The next thing I thought I’d create was a box for the circuit board of the 3x3x3 LED cube. Seems like it should be easy (famous last words). Note to the people on YouTube who make Wings3D seem so simple and easy and can create a car in 20 minutes – I’m hating you right now.

After a few false starts, I finally managed to produce a box, and I even managed to include a hole in the side for a panel mount socket for powering the cube. I had originally planned to make a lid as well, but since it took me about 3 hours just to make the box, I decided to give the lid a miss.


I also included some small pillars on the bottom that the circuit board can rest on. There’s a few extraneous edges in my model that I couldn’t get rid of – still a lot to learn with WIngs3D.


Printing the box took about 3 hours.

Printed Box


One thing that was concerning, the slicing program – ReplicatorG/Skeinforge (50) – produced a tool path the shook the printer a great deal. As it was printing the walls of the box, which are about 2mm thick, it did one layer length ways, and then the next layer crossways which creates a stronger bond between the layers. But when doing the printing crossways, because the travel was so short there was a lot of vibration as the print head went back and forth quickly. I think this vibration caused the glass plate on the print bed (which is held in place with some bulldog clips) to shift which meant the walls ended up being a bit wavy:-


So I need to work out how to get the slicing program to produce a better tool path. Maybe slow the printhead down when doing short distances – don’t know if that’s possible.


Next thing was how to hold the board with the LEDs on to the box. If I’d thought about it earlier, I could have incorporated these into the box directly. I created some little brackets which fit over the wall of the box, and then hold the LED board.

PCB Clip

PCB Clip

PCB Clip

PCB Clip

I printed 4 of these. They only took a couple of minutes each.


Final result.

Boxed 333

I decided to buy a 3D printer because I have some project ideas which I 3D printer might help with.

I went for a Wanhao Duplicator 4X as it seemed fairly reasonable and had some OK reviews. It has 2 extruders, which might mean you can print objects in two different colours and/or materials – I will have to test. It comes mostly pre-assembled; you have to fit the print head to the shuttle, a simple matter of two screws, fit the two reel holders on the back and fit the two fillament guides.

It also comes with 2 rolls of fillament – one ABS, the other PLA.

The main frame of the printer is made from 5mm perspex. It also comes with some side panels and a hood which you have to assemble. These are to stabilise the temperature within the printing area.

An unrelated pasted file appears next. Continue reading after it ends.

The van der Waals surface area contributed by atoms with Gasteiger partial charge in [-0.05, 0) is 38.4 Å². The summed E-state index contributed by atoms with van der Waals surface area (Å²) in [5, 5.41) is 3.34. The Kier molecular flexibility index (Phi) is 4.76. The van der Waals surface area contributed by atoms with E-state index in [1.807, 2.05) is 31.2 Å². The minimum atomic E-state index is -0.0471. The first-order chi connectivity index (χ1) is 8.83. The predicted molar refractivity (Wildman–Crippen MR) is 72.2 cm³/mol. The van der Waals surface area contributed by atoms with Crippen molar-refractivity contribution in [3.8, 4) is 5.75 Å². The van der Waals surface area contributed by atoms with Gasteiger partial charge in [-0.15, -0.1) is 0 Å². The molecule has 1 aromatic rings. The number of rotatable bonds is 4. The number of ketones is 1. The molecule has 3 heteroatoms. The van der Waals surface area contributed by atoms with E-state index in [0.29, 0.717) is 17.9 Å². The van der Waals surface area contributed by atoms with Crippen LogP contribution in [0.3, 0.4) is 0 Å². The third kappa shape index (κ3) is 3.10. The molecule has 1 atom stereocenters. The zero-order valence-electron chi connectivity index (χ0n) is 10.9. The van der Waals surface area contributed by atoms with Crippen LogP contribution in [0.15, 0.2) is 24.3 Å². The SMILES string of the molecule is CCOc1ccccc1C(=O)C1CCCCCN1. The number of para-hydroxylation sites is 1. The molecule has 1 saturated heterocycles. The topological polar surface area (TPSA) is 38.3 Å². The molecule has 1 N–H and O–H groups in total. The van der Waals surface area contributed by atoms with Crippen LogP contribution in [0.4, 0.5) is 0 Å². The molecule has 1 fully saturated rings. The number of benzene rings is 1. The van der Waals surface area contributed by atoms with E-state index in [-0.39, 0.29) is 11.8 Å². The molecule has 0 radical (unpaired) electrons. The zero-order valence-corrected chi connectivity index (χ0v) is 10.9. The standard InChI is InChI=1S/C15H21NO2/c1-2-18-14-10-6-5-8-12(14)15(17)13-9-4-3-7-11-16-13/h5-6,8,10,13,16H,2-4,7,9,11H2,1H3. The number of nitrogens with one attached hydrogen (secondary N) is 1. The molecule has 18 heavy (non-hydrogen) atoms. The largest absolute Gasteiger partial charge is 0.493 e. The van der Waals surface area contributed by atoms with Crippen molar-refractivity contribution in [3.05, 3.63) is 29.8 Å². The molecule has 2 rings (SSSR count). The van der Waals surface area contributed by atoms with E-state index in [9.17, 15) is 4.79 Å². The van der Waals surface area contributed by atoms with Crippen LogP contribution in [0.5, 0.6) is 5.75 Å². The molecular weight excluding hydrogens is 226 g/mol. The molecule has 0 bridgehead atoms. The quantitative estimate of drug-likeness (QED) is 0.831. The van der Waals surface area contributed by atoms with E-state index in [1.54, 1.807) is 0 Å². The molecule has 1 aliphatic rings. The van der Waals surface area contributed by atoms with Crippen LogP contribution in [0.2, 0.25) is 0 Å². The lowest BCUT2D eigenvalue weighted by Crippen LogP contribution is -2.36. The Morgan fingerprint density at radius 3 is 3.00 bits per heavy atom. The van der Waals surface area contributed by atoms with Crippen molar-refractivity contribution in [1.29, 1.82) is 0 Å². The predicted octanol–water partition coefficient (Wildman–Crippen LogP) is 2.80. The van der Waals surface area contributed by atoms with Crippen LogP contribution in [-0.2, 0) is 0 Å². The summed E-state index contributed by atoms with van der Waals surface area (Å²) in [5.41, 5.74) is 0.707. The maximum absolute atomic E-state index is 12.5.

Wanhao Duplicator 4

I had an issue with the way everything was packed. The two reels of fillament were stored in two boxes placed inside the printer below the print bed, and the print bed had been lowered right down to hold them in place. It took a while to work out how to get those out of the printer without breaking anything. I didn't want to turn on the printer until I had taken all the packaging out, but in the end I had no choice. So I plugged it in and turned it on and found a Jog option within the menu which allowed me to raise the print bed and get the fillament reels out. This should have been in the instructions.


It also comes with a class plate to place over the heated print bed, and to cover the glass plate with some special heat resistant tape. The glass plate is held on the print bed with 4 supplied bulldog clips.

Glass Plate

One issue I had with this is that when the printing bed was raised up near the print head, and the print head moved to its home position (back, right), it caught the bulldog clip and pushed it off. Luckily it didn't damage the print head.


After putting the printer together, the first task is to adjust the print bead so that it is evenly spaced from the print head across the whole area. It does this by moving the print head to various points on the print bed and you have to adjust some screws under the bed to raise or lower it – You're supposed to just be able to slide a piece of A4 paper between the print nozzel and the bed. One minor issue I had was that when it moved the print head to the front of the print bed, the print head was positioned too far forward and was not over the print bed – so I had to do it by eye.


The printer also comes with a 2GB SD card which contains a couple of sample prints. Printing the sample using the PLA filament (white) worked fine, first time, but printing the sample using the ABS fillament (green) didn't quite work – They are both supposed to be butterflys.

Sample Prints

When printing the ABS sample, it seemed to be using the same temperature (220 for the head, 110 for the bed) as it did for the PLA fillament. Reading some posts about other people's experience with printing in these different materials, I am assuming the failure is down to the wrong temperatures being defined for the ABS sample print. So I will have to experiment with that.


Also, one of these is quite useful for getting the printed model off of the print bed, because they stick pretty well:-

Plastic Knife

It's some sort of plastic knife or slicer – I don't really know. I happened to have one in the draw under the sink. It's been in the draw for ages, but I don't remember where it came from or how it got there – Probably fate.

After printing is complete it's a good idea to let the whole thing cool down for a bit because the model is still pretty flexible just after printing and trying to pry it from the print bed can mishappen it.



So far, so good.